For years now, we've heard of the importance of becoming a "data driven" organization.  Being data-driven, we are told, means making decisions not based on gut instinct or what managers believe is true, but based on evidence, on hard data.  This, it would seem, should be simple.  After all, businesses have had robust IT systems and teams for years.  The advent of ERP in the 1990s and beyond created sweeping systems that automated many sectors of the business.  Even smaller companies that did not need the larger ERP systems like SAP could find solutions in Salesforce, Workday, Netsuite and others.

So, why is it that so many companies cannot make decisions based on their data?  If we've known about this need for decades, if we expound upon the importance of data and its use in decision-making, if robust systems exist to allow us to create, gather and use data effectively, why are so many companies no closer to becoming a data-driven organization.  There are several reasons:

  1. The executive team does not like what the data tells them.  In many cases, data contradicts what management wants to do, so in those cases the data must be "wrong".  The data is inconvenient to current thinking or perspectives.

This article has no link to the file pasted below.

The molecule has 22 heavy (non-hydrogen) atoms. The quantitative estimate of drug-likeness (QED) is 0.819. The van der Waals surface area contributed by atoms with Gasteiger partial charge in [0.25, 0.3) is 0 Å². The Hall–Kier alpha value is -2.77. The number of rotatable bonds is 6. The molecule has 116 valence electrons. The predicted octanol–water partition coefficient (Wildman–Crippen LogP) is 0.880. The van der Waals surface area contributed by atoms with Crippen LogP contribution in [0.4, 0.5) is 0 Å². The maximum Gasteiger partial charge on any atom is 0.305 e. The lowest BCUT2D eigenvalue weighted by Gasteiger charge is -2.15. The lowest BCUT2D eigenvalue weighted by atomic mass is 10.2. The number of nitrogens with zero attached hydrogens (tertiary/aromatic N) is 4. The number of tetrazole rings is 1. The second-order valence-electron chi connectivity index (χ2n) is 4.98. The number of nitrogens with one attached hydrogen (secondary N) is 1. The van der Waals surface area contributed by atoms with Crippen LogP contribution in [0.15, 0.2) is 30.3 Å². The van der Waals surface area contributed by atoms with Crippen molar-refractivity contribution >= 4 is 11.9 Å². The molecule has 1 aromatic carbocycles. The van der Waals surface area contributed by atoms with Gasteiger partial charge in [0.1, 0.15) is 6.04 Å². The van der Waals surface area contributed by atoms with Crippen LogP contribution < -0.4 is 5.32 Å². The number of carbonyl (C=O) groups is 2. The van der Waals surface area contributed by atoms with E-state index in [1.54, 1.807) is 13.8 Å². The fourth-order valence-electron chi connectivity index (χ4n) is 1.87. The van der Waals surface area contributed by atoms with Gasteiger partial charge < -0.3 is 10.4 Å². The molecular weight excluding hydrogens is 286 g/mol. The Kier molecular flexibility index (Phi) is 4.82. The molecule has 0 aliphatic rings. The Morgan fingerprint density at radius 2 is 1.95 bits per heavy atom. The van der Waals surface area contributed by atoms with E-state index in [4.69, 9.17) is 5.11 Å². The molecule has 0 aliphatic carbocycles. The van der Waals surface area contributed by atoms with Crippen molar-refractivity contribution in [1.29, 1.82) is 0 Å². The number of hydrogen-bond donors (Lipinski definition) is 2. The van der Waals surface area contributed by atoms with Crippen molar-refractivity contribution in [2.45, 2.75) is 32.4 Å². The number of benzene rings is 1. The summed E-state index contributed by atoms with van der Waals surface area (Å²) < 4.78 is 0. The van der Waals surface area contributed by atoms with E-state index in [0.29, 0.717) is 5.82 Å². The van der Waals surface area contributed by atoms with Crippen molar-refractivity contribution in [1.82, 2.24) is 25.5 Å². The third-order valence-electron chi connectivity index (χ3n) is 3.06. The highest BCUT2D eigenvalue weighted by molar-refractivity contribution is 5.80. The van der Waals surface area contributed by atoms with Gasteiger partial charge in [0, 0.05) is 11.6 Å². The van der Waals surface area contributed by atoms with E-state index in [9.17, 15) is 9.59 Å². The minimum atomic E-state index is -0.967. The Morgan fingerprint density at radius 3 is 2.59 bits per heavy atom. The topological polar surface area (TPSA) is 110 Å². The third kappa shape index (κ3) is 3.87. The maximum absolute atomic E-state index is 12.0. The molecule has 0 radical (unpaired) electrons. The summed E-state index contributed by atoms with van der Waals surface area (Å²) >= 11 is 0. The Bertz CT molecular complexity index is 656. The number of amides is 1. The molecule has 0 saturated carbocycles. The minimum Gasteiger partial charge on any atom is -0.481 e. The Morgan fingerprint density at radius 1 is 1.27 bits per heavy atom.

2. The executive team does not trust the data, and has good reason not to trust the data because it is out of date or incomplete.  The data is full or errors, untrustworthy, incomplete.
  3. The executive team trusts the data and the data is accurate, but the data does not inform current or future decisions.  It is good data, just not the necessary data.
  4. There is too much data and not enough information to inform executives.  The team is inundated with data and has too little information.
  5. The executives have accurate and up to date data that is meaningful and easy to understand but they do not know how to interpret or act on the data.  The decision makers do not have the perspectives or tools to interpret the data and make decisions.
In some cases, all of the above is also true.